Climate defenders under scrutiny after Santos debacle

Taxpayers need an assurance of no misuse of funds by Australia's peak environmental litigation group, the coalition says, as details of an investigation remain classified.

Quizzed by the opposition at senate estimates hearings on Tuesday, Department of Climate Change, Energy, the Environment and Water officials refused to immediately table legal advice received on the Environmental Defenders Office (EDO).

The EDO was recently found to have "coached witnesses" and "confected evidence" in a case against gas giant Santos, according to a judge's ruling.

Senator Jacinta Price slammed existing grant guidelines if they allowed "exploitative" treatment of First Nations witnesses and demanded changes to prevent a repeat.

"Traditional owners have been made absolute fools of and have lost opportunities to have economic benefit in their region," she said.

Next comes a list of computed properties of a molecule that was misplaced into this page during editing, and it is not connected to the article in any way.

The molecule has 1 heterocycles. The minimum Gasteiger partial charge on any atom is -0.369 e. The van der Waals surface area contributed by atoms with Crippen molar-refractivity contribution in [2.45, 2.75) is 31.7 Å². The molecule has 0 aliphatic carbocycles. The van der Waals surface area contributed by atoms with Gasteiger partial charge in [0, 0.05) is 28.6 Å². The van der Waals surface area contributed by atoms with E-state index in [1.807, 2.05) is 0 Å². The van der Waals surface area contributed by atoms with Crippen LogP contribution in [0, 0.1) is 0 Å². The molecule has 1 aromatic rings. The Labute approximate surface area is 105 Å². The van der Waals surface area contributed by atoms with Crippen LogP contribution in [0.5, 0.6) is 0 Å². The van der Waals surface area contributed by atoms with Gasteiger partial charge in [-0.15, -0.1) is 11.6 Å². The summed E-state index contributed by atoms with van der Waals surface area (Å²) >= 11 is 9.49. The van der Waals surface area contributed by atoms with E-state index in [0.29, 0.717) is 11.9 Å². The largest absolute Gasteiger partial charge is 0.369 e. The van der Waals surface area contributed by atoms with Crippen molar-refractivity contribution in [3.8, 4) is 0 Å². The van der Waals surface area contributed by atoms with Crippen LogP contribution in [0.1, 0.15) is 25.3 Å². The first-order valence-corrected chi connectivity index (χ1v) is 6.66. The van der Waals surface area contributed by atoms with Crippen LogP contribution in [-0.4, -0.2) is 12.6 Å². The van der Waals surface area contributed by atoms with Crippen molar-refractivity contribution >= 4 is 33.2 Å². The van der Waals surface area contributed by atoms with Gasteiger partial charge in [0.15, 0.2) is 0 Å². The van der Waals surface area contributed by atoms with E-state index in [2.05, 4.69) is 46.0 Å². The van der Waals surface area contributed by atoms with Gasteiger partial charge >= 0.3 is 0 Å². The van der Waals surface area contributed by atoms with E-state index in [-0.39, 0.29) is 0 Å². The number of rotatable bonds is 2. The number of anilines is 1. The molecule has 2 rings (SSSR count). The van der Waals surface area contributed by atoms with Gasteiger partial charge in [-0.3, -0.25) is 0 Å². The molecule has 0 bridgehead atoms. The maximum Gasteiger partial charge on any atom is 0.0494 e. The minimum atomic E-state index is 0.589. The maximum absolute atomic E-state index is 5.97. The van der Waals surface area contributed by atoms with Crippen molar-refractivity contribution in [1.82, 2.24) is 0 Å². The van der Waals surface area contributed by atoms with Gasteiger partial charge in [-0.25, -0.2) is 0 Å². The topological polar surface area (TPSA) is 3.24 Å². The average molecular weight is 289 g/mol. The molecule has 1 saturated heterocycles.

After suspecting a breach of funding guidelines, department secretary David Fredericks said a recent review found no breach of contract.

But he conceded the department was taking a closer look at its grant agreement with the EDO out of an "abundance of caution" and said the lawyers would be "called out more strongly".

Mr Fredericks said there would be a "tighter requirement" of notification by the EDO where there was criticism of its conduct in court, and the organisation was facing an independent audit.

Liberal senator Jonathon Duniam also questioned a $1 million milestone payment due to the EDO by May 31, under the grant agreement with the department.

Mr Fredericks said the review determined that the EDO has been compliant with federal grant conditions to date and found no evidence of fraud.

The EDO has warned regional communities and farmers would struggle to represent themselves on environmental and planning matters if the coalition cut funding to the EDO, as it has vowed to.